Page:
is joining me. we also have john buckingham of al frank asset management. thanks, everybody, for joining us. first, michelle, let me get your news, the latest on the attack out of israel on hamas. this, of course, another major news story today that we're following and the reason oil prices have spiked. >> the latest is the israelis have said there's going to be a lot more of what you've already seen. let's show you what's already happened. this video is incredible. it's released by the israeli defense forces. follow that car. what you'll see is not a car bomb. it is a targeted attack by the israeli air force. inside the military leader of hamas was directly targeted. this is operation pillar of defense. it was announced today on twitter by the israeli defense force. take a look at what the spokesperson posted on twitter. he said, we recommend no hamas operatives, whether low level or senior leaders show their face above ground in the days ahead. one of the reasons why oil spiked earlier. the israelis say this is in response to hundreds of rocket attacks coming into gaza over the last sever
didn't think people like him existed. >> be sure to join us tomorrow. "squawk on the street" begins right now. ♪ back to life ♪ back to reality ♪ back to life ♪ back to reality >> back to reality is right. hope you had a great holiday weekend. welcome to "squawk on the street." i'm carl quintanilla live with jim cramer and david faber. markets cooling its heels today after a big run-up on friday that took us up above 13,000 barely on the dow. europe taking stock of spanish elections over the weekend waiting to see if they can agree on the bailout for greece. we start with black friday shopping weekend. numbers look out as we kick off cyber-monday. which retailers crushed it and which ones were crushed? >>> if you were keeping track, the dow added 421 points last week and bulls argue it could add even more if european leaders settle this dispute over greek aid. we'll discuss the potential impact as they meet in brussels right now. >> a big day for analyst upgrades. research in motion, facebook, yahoo! we'll go over those and see why citi needs three analysts to initiate cover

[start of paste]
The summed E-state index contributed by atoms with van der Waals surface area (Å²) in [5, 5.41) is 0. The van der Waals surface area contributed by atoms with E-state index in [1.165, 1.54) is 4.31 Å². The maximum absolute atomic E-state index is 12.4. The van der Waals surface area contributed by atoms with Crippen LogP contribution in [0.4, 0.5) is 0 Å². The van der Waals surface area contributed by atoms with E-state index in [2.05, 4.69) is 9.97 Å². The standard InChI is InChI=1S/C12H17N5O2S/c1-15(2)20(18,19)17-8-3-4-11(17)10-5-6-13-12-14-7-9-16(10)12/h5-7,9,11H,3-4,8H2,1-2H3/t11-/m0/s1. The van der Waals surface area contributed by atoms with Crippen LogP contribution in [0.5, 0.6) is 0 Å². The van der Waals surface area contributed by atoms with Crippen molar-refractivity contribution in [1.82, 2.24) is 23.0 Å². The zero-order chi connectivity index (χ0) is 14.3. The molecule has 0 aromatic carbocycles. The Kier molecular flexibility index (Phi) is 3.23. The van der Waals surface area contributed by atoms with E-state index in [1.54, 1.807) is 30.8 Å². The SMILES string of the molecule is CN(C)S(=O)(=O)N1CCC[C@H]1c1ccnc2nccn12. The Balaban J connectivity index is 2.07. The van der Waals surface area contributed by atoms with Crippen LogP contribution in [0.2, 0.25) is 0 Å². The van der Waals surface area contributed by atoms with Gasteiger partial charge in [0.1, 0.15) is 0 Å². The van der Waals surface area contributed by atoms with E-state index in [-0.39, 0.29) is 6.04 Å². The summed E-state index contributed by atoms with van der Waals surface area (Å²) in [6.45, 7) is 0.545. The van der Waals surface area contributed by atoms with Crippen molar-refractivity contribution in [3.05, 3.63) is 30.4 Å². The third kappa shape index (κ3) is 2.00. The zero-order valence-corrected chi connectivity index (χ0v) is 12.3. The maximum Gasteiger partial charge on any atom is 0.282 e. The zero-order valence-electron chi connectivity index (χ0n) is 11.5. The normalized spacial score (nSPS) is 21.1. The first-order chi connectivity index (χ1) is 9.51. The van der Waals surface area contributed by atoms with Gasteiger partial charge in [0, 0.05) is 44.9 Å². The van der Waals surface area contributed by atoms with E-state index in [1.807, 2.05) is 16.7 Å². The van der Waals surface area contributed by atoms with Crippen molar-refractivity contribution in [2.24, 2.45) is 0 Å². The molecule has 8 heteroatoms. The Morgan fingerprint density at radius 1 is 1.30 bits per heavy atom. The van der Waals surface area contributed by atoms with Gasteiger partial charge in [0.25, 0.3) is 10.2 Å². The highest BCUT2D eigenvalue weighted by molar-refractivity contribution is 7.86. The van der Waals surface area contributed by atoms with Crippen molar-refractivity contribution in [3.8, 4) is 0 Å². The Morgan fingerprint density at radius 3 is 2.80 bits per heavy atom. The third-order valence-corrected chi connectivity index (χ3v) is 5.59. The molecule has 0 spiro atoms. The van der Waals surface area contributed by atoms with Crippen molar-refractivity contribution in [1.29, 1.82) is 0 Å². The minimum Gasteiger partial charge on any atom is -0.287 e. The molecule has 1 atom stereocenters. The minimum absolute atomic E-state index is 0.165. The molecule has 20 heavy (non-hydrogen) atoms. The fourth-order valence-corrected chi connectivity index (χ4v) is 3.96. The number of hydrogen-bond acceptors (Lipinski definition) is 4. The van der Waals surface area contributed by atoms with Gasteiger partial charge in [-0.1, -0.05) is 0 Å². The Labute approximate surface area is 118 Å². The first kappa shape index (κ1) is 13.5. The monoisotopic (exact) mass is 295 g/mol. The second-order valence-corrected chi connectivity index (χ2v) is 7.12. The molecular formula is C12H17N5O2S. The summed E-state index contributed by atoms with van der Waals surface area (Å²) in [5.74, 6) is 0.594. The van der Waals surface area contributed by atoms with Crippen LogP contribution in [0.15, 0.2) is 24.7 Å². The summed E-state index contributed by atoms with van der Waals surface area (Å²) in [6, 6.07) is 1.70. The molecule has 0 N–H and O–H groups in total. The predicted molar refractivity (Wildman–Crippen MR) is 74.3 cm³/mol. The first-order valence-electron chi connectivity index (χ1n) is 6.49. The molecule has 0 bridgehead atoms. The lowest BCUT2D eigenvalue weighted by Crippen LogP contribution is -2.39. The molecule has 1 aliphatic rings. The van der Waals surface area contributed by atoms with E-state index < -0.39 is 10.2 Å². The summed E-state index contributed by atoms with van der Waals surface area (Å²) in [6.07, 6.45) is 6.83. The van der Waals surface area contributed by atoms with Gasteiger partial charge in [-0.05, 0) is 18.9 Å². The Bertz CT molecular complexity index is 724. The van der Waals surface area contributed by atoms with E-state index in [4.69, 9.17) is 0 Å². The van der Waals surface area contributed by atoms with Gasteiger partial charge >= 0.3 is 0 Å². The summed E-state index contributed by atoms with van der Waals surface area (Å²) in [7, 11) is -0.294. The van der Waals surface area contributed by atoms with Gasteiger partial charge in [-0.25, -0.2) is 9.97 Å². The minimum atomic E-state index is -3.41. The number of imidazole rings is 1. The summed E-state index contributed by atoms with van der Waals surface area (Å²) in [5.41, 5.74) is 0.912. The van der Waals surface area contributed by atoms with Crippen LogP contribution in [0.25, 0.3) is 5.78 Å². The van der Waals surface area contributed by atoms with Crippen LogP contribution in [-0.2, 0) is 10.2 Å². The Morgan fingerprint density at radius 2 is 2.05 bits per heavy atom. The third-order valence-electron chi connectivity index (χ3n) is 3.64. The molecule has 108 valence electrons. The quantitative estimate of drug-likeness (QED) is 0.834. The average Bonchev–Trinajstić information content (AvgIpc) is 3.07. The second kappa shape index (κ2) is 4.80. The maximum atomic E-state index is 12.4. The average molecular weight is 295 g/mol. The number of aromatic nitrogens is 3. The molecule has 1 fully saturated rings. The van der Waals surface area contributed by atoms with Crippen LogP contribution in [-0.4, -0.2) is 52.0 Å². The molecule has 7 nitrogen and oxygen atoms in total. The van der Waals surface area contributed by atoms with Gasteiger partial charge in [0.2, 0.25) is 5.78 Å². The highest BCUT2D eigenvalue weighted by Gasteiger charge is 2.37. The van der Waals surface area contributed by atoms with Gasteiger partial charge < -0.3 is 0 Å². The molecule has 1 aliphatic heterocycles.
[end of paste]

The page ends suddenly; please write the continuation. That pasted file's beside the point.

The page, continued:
cities but a warning we may head into a recession next year if the u.s. and europe don't solve their fiscal messes. right now the dow industrials a built of a breather down 21 points. >>> meanwhile, 34 days to the fiscal cliff. will a deal be done in time? today, president obama meets with small business leaders to make his case for the possibility of higher taxes ahead. our washington correspondent, john harwood, is here with the very latest. hi, john. >> reporter: hi, tyler. you know, everybody is staking out public positions and trying to drive public opinion their way. the president's been doing that all week. he is doing that with his meeting at 2:30 this afternoon with small business leaders from around the country. he is later going to travel to pennsylvania to make his case publicly, part of what he is saying is that if you adopt his plan on the extension of the bush tax cuts that is for the middle class and not for people at the top that almost every small business owner is going to get a tax cut as a result of that. and republicans are staking out their own position t